The way so many of these works directly refer back to these ‘political’ events, for me, drains them of the ambiguity and lightness of fancy which I value in ‘art’. But they are also not all that impressive in themselves. A pile of model crabs. Yes.

Self congratulation

Ai Weiwei’s career, art, his self presentation and the promotional machinery of the western countries where he is an art superstar, allow us to feel good about the part we’re playing in the ‘struggle for free expression in China’ – namely, wandering round a big art exhibition in central London, then doing a spot of shopping.

Many of the works are striking but the whole show is dominated by his story, his biography, the account of his suffering and his heroism standing up to power – then flying out to London to do media interviews and arrange this show. I am not minimising the unpleasantness of his experiences. I am just saying such a weight of art so heavily reliant on his experiences makes me feel uneasy, and exposes – in its western audience – a raft of ironies, mismatches of meaning and hypocrisies.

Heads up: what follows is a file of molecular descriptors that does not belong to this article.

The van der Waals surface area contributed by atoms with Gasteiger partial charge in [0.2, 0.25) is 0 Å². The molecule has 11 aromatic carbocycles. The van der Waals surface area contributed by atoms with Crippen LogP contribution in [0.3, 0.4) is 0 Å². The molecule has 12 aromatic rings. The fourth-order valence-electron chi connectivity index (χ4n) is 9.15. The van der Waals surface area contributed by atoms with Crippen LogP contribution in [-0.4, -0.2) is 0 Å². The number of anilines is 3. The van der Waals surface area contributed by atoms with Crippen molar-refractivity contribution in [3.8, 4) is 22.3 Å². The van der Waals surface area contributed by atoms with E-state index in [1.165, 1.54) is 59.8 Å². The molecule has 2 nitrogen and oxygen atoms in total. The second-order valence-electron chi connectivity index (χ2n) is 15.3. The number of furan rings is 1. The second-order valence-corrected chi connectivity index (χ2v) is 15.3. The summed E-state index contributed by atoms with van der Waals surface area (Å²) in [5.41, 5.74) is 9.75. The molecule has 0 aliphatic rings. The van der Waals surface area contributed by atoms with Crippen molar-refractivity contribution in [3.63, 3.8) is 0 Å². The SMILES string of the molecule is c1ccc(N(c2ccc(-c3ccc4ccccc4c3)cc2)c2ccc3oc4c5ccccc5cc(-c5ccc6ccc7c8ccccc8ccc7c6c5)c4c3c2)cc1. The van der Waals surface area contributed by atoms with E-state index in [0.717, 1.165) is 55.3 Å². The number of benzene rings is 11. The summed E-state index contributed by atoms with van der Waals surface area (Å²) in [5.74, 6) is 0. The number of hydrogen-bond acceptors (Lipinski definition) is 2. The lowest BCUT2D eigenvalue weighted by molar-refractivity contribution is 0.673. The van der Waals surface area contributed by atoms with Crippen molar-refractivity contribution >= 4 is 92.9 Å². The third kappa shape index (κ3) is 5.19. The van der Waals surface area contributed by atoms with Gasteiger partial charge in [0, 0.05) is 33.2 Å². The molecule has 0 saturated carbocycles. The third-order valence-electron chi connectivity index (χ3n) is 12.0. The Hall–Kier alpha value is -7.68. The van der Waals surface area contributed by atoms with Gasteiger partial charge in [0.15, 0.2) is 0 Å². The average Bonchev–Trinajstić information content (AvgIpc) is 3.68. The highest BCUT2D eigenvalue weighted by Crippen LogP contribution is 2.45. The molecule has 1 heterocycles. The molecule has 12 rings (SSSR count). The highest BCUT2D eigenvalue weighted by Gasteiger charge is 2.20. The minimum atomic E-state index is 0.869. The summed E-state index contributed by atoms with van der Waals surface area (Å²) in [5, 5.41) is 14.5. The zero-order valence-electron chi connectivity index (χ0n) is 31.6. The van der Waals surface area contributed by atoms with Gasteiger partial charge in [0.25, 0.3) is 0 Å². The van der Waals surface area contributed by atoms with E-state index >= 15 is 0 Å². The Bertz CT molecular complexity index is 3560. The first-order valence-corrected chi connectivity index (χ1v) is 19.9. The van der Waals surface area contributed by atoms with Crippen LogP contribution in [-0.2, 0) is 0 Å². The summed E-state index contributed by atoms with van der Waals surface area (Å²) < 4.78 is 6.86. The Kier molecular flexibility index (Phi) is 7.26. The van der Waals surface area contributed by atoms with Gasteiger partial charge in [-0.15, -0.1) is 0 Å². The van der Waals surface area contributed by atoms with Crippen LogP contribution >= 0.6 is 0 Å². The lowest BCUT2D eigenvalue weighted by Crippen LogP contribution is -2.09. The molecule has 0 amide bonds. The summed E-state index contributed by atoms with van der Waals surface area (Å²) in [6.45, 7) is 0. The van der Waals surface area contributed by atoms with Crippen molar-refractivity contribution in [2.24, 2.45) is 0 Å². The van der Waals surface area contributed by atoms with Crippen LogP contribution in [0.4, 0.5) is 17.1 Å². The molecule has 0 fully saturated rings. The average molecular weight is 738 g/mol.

Irony of technology

I couldn’t help noticing many people taking photos of the art works on their smart phones. Surely everyone knows by now that many of our shiny digital devices are produced in Chinese factories where conditions are little better than slavery, labour camps, the suicide factories. Ie by buying these products we prop up the economic miracle which keeps the repressive Chinese authorities in power. But the exhibition goes nowhere near this.